Score by Quarters
Often, losing coaches talk about how the score wasn’t really representative of the game played, that it was closer than the score indicated. In the 2004 Rose Bowl Game, when USC defeated Michigan, 28-14, the winning team could have legitimately made this claim, as the final score did not accurately reflect the one-sided nature of the game.
USC sophomore quarterback Matt Leinart, the Player of the Game, threw for three touchdowns and caught a fourth, and the USC defensive line sacked Michigan quarterback John Navarre nine times for a total of 69 yards in thoroughly beating the Wolverines.
“Our football team is coming together so well, and there are just so many things I’m proud of,” said USC Head Coach Pete Carroll. “It’s wonderful to have this opportunity and then to achieve it when you get the chance. So many guys did things today that were remarkable.
“It was a classic Rose Bowl. I loved looking into the stands and seeing the people out there afterward, hanging onto the great moment they were a part of. I couldn’t be more proud to be a part of USC. It’s very difficult to explain what this feels like, so I’m not going to.”
The Trojans put up three consecutive Leinart touchdown passes – of 25, 6 and 47 yards – to open a 21-0 lead early in the third quarter. Michigan finally answered with a Navarre 5-yard pass to Tim Massaquoi.
Then, on the ensuing drive, Leinart’s arm and freshman phenom Reggie Bush’s feet had led the team 47 yards to second and goal from the Michigan 15-yard line. That’s when they put together probably the most memorable play of the 2004 Rose Bowl Game.
Leinart pitched the ball to his running back, who handed it to wide receiver Mike Williams on what appeared to be a reverse. Williams, however, pulled up and hit a wide open Leinart at the left-hand sideline, and the quarterback walked into the end zone for the score.
Although that’s the type of play that often occurs in a do-or-die type of situation, that wasn’t the case for USC. However, when USC offensive coordinator Norm Chow brought it up to Carroll, “I said, ‘That’s an awesome call; let’s go for it,’” Carroll recalled.
“It is a lot harder to catch the ball than I thought,” Leinart said. “I knew I was going to catch it, though. We practiced that play at least once a day, and I caught it every time. That is the first time I have ever caught a ball (in a game), including high school.”
Michigan mustered one more touchdown to pull to 28-14, but it was all Trojans in this game. Navarre received compliments from the Trojan defense that planted him all day – their nine sacks were like nothing the Wolverines had seen, giving up just 15 up to that point in the season – as he got back up to throw for 271 yards and a touchdown.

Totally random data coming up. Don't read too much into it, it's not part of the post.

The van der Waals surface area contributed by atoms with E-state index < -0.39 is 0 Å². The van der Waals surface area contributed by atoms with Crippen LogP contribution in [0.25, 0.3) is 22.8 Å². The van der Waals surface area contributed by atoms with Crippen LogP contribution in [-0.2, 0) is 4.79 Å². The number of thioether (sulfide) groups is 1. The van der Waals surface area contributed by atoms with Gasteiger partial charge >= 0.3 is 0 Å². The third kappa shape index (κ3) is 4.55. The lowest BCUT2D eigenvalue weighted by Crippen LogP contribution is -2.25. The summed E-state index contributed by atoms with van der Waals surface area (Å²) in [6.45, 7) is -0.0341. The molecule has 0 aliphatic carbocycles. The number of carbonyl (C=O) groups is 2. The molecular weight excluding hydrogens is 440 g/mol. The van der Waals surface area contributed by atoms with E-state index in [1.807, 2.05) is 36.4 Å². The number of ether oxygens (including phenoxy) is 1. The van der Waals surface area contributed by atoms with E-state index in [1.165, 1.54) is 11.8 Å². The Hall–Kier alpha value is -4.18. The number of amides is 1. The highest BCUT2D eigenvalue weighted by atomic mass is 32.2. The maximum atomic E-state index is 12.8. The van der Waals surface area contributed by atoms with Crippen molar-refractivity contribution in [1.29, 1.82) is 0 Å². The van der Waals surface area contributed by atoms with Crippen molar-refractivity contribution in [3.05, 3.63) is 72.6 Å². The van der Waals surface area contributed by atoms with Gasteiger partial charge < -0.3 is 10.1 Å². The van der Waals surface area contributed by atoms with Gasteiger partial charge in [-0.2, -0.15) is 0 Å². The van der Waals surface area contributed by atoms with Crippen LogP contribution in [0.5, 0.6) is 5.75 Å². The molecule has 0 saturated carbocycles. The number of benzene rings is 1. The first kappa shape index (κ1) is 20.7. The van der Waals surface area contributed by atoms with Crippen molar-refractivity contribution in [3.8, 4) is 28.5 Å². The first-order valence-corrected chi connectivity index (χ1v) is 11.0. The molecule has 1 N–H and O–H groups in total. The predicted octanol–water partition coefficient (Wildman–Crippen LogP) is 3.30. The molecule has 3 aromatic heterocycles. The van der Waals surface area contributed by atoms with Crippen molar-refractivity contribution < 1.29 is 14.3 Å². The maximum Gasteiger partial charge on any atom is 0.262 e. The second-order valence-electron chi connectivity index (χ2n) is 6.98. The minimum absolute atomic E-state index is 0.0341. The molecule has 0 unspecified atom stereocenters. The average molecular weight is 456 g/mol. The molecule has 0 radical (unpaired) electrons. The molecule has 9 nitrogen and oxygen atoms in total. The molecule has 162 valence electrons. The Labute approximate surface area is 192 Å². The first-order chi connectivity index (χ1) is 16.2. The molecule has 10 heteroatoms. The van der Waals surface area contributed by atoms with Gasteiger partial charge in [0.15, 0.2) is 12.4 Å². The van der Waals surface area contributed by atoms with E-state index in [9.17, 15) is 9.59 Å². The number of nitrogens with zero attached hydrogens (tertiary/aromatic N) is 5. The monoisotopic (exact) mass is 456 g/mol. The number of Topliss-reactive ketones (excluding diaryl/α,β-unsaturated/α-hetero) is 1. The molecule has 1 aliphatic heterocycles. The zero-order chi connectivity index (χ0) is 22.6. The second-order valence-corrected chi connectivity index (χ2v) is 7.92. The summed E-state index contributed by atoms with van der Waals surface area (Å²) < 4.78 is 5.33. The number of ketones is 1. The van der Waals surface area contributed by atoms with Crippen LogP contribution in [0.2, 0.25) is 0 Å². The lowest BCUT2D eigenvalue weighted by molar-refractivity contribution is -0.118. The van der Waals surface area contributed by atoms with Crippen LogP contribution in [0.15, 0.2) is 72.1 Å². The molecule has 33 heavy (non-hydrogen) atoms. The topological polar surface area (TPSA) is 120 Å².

The decisive win also gave USC the ammunition necessary to question its lack of inclusion in the BCS championship game, despite entering the Rose Bowl Game No. 1 in the polls.
“We are No. 1 in the country,” said USC cornerback Will Poole, who had two sacks of his own and another for a loss. “We took care of our part. Whatever happens, happens, but I know we got a national title under our belt.”
Fair; 59 degrees
USC – Colbert, 25-yard pass from Leinart (Killeen kick good)
USC – White, 6-yard pass from Leinart (Killeen kick good)
USC – Colbert, 47-yard pass from Leinart (Killeen kick good)
Mich – Massaquoi, 5-yard pass from Navarre (Rivas kick good)
USC – Leinart, 15-yard pass from Williams (Killeen kick good)
Mich – Perry, 2-yard run (Rivas kick good)
USC: Pete Carroll
Michigan: Lloyd Carr
In a welcome return to tradition, the 90th Rose Bowl Game featured a matchup between the Pac-10 and Big Ten champions. More than 92,000 packed the Rose Bowl to watch as No. 1-ranked (AP poll) USC defeated No. 4 Michigan, 28-14. Once again the country had co-champions, as USC was named the AP National Champion and LSU the BCS National Champion.
USC: Bush 8-41; White 8-26; Dennis 7-17
Mich: Perry 23-85; Breaston 2-21; Rembert 1-1
USC: Leinart 23-34-327; Williams 1-1-15
Mich: Navarre 27-46-271
USC: Williams 8-88; Colbert 6-149; Bush 2-42; Hancock 2-8; White 2-4; Guenther 1-19; Leinart 1-15; Smith 1-9; Kirtman 1-8
Mich: Edwards 10-107; Breaston 6-61; Avant 4-61; Ecker 3-31; Perry 2-1; Massaquoi 1-5; Thompson 1-5
USC: Malone 3-140
Mich: Finley 4-176